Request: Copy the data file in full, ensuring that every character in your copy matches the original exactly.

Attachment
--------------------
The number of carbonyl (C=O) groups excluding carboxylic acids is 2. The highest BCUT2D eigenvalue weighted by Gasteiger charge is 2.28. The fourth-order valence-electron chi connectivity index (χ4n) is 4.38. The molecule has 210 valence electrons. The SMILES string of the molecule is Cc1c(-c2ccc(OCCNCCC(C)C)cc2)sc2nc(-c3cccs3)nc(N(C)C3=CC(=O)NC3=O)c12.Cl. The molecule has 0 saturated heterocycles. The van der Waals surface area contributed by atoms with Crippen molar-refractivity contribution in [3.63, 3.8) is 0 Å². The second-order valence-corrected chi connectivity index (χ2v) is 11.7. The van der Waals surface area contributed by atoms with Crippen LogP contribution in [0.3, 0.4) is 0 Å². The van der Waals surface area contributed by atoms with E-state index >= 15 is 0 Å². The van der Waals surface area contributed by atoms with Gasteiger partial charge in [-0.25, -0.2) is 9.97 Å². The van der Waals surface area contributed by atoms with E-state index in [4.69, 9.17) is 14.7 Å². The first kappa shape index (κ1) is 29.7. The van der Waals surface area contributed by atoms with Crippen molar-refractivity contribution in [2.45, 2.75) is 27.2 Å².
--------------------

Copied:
The number of carbonyl (C=O) groups excluding carboxylic acids is 2. The highest BCUT2D eigenvalue weighted by Gasteiger charge is 2.28. The fourth-order valence-electron chi connectivity index (χ4n) is 4.38. The molecule has 210 valence electrons. The SMILES string of the molecule is Cc1c(-c2ccc(OCCNCCC(C)C)cc2)sc2nc(-c3cccs3)nc(N(C)C3=CC(=O)NC3=O)c12.Cl. The molecule has 0 saturated heterocycles. The van der Waals surface area contributed by atoms with Crippen molar-refractivity contribution in [3.63, 3.8) is 0 Å². The second-order valence-corrected chi connectivity index (χ2v) is 11.7. The van der Waals surface area contributed by atoms with Crippen LogP contribution in [0.3, 0.4) is 0 Å². The van der Waals surface area contributed by atoms with E-state index >= 15 is 0 Å². The van der Waals surface area contributed by atoms with Gasteiger partial charge in [-0.25, -0.2) is 9.97 Å². The van der Waals surface area contributed by atoms with E-state index in [4.69, 9.17) is 14.7 Å². The first kappa shape index (κ1) is 29.7. The van der Waals surface area contributed by atoms with Crippen molar-refractivity contribution in [2.45, 2.75) is 27.2 Å².